Microbes for pesticide-free wheat with a smaller footprint

Consumers and the broader public have been more and more interested in what organic and sustainable agriculture can offer, namely, pesticide-free food and reduced environmental impact. The overuse of pesticides as a strategy to prevent disease has raised concerns with farmers and scientists, too, as resistant diseases are on the rise.

Fusarium Head Blight (FHB) is a wheat disease but also a public health concern. The disease is caused by several fungi from the Fusarium genus. When these fungi attack the kernels of the wheat plant, they produce toxic substances in the grains that can harm both humans and animals when consumed. One of these toxins is called deoxynivalenol or DON. After ingestion, DON can cause nausea, vomiting, diarrhea, abdominal pain, headache, dizziness and fever.

Edward C. Rojas, a Colombian student with a background in agronomy from the Universidad Nacional de Colombia and a master’s in molecular biology from the Université de Lausanne in Switzerland, is currently doing his Ph.D. in Denmark trying to find natural ways to control the FHB. He is studying under a full-time, 3-year, EU funded project, which he commenced in January 2016, under the guidance of Professor David Collinge.

I met Edward at his office at the University of Copenhagen, to learn more about his interesting research on this wheat disease.

“How did you find out about this program?” I ask Edward.

 “It was an open call, there were hundreds of people applying. I got selected for an interview, and I was offered the job,” Edward says with a proud smile. “I knew the work of my current boss, and I knew that he was a good scientist, so I decided to apply,” he adds.

Edward’s project makes part of the CerealPath EU program, under the Marie Skłodowska-Curie grants, that has received funding from the European Union’s Horizon 2020 research. The program is employing 15 Ph.D. students from all over the world – 2 of them at the University of Copenhagen – and aiming at increasing the sustainability of wheat production, thus contributing to the Sustainable Development Goals, specifically Goal 2: Zero Hunger, as wheat is one of the most widely consumed cereals in the world. All 15 Ph.D. students are working on the same area, namely, innovative ways to control cereal-diseases, Edward says.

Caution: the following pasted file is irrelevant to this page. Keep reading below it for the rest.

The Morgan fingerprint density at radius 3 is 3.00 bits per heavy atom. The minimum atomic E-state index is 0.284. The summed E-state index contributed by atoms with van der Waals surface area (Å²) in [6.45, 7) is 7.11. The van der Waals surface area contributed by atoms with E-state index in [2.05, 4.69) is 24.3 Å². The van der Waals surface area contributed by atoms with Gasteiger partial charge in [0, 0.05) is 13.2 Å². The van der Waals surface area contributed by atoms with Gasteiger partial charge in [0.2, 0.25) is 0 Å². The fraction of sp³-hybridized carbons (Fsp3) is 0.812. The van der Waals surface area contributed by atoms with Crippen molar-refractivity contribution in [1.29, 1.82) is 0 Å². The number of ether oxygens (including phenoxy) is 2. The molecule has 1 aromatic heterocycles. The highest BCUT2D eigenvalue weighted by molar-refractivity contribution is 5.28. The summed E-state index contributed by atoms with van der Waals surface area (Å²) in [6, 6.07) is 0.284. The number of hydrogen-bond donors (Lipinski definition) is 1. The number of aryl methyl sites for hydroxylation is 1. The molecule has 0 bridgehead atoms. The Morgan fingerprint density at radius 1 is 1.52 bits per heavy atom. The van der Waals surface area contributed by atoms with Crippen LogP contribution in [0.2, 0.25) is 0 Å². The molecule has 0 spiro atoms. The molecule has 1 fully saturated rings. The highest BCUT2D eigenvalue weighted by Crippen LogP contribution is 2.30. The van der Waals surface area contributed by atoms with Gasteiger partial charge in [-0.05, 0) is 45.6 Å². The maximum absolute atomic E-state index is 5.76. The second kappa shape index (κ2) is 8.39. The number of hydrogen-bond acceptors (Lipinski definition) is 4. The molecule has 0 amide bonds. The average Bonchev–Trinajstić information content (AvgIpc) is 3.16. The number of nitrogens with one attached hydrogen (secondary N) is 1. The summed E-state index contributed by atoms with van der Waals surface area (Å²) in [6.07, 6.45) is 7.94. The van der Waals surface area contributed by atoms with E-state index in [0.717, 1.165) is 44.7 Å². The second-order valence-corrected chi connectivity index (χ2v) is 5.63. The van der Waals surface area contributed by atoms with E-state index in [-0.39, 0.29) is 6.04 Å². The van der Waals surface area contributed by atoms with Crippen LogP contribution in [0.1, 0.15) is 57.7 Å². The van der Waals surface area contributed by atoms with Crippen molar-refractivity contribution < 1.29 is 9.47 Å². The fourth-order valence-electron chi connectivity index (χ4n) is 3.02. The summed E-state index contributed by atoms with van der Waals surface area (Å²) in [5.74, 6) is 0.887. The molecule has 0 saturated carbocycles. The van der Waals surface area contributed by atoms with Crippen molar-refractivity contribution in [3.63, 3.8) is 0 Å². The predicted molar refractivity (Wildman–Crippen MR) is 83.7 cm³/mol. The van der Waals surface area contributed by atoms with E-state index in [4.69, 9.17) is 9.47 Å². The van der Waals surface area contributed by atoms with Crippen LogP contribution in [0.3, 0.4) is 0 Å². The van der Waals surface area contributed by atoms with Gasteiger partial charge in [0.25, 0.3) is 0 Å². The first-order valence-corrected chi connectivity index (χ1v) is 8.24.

Edward’s work focuses on finding specific microorganisms, called “endophytes,” i.e. mostly bacteria and fungi, that live inside the plants and are native to the fields, that could defend the wheat plants against the FHB disease.

Edward surveyed fields in Denmark and Sweden looking for these microorganisms and tested them against the disease. In his lab, he found several microbes that can reduce FHB in wheat and could become a clean alternative to pesticides.

“Agriculture in the EU is much more productive compared to the agriculture in developing countries, mainly because of the larger amounts of fertilizers and pesticides, farmers in Europe use on the crops,” Edward explains.

“FHB is widespread worldwide and a very important issue nowadays. As climate change rises global temperatures, FHB levels could increase. Additionally, people are more concerned on how their food is produced. We need clean alternatives that control the disease and do not harm the environment,” he says.

“The overuse of pesticides can make pathogens develop resistance, which could make them more difficult to fight in the future; the inclusion of maize in crop rotations is increasing the problem,” he adds.   

Asked about the potential applicability of endophytic microbes as biocontrol agents in other contexts, for example in his home country, Colombia, Edward is very positive: